As a student I became fascinated by the ability of geochemical tools to *look* into the otherwise inaccessible Earth's mantle and constrain its heterogeneity and temporal evolution as well as aspects of its convective regimes. Combined with the stunning beauty of volcanoes, which provide such *windows* into the Earth's interior, mantle geochemistry became my passion. In an attempt to understand the present and past geology of the mantle, I integrate a wide range of analytical techniques (major and trace elements, Sr-Nd-Pb-Hf-Os isotopic compositions and noble gases) to quantify geochemical processes wherever possible. My present research focuses on the following questions: (i) Constraints on the age and precursor materials of plume sources, (ii) Processes of plume-lithosphere interaction, identification of deep mantle plume components, and the composition of old oceanic lithospheric mantle, (iii) The significance of detached continental lithosphere in the source regions of oceanic basalts and processes of detachment, (iv) Processes of element transport from subducting slabs to the sub-arc mantle, (v) The subcontinental lithospheric mantle as a chemical layer and its role in volcanism, and (vi) The origin of primordial 3He in oceanic basalts and its implications for mantle dynamics.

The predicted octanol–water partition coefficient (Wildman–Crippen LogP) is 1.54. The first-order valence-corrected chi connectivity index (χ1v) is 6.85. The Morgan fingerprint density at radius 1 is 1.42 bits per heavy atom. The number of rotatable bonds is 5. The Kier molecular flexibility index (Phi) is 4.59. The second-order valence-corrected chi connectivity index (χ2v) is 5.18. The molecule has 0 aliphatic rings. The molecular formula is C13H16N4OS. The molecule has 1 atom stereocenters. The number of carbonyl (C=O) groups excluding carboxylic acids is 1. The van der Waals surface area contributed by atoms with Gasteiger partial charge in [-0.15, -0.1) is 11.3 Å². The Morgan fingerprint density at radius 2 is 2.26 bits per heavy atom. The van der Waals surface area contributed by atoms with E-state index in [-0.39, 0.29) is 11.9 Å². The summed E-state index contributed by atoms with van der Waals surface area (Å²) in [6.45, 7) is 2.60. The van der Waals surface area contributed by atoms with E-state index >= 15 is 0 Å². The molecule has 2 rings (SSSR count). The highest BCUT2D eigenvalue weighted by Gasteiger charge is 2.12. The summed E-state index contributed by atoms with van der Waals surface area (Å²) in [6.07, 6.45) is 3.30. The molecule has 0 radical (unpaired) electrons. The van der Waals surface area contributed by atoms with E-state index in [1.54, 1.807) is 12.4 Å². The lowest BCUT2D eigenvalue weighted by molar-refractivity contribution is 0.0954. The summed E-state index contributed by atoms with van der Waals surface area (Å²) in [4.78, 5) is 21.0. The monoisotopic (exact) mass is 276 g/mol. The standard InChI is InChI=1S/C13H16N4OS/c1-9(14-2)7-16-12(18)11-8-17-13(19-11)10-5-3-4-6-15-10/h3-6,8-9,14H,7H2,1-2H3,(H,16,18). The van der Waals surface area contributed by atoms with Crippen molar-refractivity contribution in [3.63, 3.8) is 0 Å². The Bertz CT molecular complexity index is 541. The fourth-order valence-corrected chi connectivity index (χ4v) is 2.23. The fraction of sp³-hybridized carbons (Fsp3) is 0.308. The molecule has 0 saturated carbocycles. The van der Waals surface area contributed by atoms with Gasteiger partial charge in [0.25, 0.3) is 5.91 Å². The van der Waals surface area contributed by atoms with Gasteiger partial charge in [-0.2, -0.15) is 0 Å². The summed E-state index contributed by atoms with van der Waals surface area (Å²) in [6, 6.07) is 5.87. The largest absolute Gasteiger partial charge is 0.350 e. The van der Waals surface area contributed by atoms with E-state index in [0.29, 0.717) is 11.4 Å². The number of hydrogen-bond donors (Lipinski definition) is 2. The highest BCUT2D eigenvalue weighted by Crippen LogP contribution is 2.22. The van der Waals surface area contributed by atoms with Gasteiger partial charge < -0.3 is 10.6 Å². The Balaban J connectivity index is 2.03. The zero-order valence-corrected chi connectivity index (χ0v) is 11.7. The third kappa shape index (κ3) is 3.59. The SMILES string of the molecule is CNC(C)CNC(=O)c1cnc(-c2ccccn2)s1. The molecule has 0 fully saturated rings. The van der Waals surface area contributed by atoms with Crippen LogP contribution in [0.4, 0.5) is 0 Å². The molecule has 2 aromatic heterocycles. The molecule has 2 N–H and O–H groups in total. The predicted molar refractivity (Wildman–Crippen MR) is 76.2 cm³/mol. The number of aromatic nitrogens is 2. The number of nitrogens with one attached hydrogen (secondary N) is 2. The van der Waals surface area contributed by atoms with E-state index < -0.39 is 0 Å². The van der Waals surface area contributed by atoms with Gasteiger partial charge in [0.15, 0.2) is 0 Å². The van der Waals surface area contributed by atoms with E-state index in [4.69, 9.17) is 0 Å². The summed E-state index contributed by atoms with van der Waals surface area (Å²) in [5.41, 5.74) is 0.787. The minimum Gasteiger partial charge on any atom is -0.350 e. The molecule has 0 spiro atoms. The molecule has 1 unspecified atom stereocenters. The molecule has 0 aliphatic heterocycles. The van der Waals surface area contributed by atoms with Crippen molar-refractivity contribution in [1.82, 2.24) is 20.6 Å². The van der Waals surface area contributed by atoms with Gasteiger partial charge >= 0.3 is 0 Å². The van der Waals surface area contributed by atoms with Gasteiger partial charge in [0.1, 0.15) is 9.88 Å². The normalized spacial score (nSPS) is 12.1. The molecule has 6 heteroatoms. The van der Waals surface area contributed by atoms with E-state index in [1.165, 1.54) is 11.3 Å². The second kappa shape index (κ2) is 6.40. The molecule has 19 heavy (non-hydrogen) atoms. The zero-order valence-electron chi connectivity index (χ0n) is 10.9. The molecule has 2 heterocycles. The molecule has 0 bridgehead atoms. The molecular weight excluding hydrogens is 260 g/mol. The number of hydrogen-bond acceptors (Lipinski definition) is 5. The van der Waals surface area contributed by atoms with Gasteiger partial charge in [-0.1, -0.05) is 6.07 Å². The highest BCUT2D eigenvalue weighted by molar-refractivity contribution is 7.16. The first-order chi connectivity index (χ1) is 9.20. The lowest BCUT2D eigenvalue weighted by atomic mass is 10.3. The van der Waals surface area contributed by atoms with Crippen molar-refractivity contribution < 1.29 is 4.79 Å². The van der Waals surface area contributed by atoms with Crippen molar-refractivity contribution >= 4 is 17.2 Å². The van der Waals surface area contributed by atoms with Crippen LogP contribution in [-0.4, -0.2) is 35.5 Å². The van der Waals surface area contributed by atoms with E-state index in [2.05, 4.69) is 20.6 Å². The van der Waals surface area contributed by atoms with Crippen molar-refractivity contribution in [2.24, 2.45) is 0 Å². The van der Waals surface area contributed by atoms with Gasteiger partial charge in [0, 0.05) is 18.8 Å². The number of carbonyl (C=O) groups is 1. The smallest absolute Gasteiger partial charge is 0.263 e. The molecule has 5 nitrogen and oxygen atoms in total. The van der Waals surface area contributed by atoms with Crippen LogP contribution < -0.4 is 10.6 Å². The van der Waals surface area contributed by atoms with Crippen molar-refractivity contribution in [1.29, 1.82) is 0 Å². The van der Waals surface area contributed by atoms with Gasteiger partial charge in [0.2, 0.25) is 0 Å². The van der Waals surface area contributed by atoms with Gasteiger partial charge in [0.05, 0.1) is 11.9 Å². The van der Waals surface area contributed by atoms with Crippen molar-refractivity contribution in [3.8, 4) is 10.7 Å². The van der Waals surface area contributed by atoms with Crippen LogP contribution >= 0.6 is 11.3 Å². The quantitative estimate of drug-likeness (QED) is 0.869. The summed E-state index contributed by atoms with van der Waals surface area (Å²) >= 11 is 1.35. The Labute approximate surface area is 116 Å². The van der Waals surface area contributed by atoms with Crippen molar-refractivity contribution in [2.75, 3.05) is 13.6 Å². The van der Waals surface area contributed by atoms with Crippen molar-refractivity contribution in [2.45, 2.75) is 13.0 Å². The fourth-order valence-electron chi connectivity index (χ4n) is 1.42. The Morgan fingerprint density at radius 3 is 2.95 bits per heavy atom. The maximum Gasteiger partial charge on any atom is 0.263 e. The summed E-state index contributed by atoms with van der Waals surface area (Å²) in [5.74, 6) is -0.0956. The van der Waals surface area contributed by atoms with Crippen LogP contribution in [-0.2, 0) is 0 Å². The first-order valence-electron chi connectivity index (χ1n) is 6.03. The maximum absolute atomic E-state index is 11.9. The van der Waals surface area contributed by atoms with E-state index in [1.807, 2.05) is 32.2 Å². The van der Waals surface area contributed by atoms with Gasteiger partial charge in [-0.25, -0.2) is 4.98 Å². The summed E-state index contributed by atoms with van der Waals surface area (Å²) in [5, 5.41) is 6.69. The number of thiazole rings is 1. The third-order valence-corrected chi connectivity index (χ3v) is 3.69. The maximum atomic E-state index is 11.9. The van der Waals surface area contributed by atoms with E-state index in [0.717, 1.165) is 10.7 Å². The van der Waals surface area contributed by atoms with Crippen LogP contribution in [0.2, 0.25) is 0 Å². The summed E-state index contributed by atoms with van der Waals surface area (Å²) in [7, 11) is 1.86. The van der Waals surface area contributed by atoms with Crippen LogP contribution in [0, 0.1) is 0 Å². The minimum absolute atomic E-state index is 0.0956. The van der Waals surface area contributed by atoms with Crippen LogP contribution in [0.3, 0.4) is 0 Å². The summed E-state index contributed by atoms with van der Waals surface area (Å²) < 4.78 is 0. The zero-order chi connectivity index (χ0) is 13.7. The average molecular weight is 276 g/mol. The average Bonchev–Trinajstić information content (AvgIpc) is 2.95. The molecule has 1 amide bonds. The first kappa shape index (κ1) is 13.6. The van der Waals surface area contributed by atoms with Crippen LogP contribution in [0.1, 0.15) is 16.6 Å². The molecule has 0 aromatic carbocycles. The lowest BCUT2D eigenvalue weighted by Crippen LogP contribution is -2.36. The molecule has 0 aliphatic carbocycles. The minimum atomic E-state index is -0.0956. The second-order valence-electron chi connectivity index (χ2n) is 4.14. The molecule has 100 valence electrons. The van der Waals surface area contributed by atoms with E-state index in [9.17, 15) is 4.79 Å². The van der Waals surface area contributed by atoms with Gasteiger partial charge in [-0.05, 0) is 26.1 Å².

Some of my current projects include:
- Dynamic and geochemical evolution of the lithospheric mantle beneath the Western Ross Sea, Antarctica. Cathleen Doherty's graduate research project.
- The role of magmatism during early stage rifting - a multidisciplinary, multinational study in the southern part of the East African Rift. Gary Mesko's graduate research project.
- Plate tectonic and geochemical evolution of the young Walvis Ridge and implications for African plate motion modeling, plume zonation and sources related to the African large low shear wave velocity province. Cruise website.
- Evolution of the Galapagos mantle plume.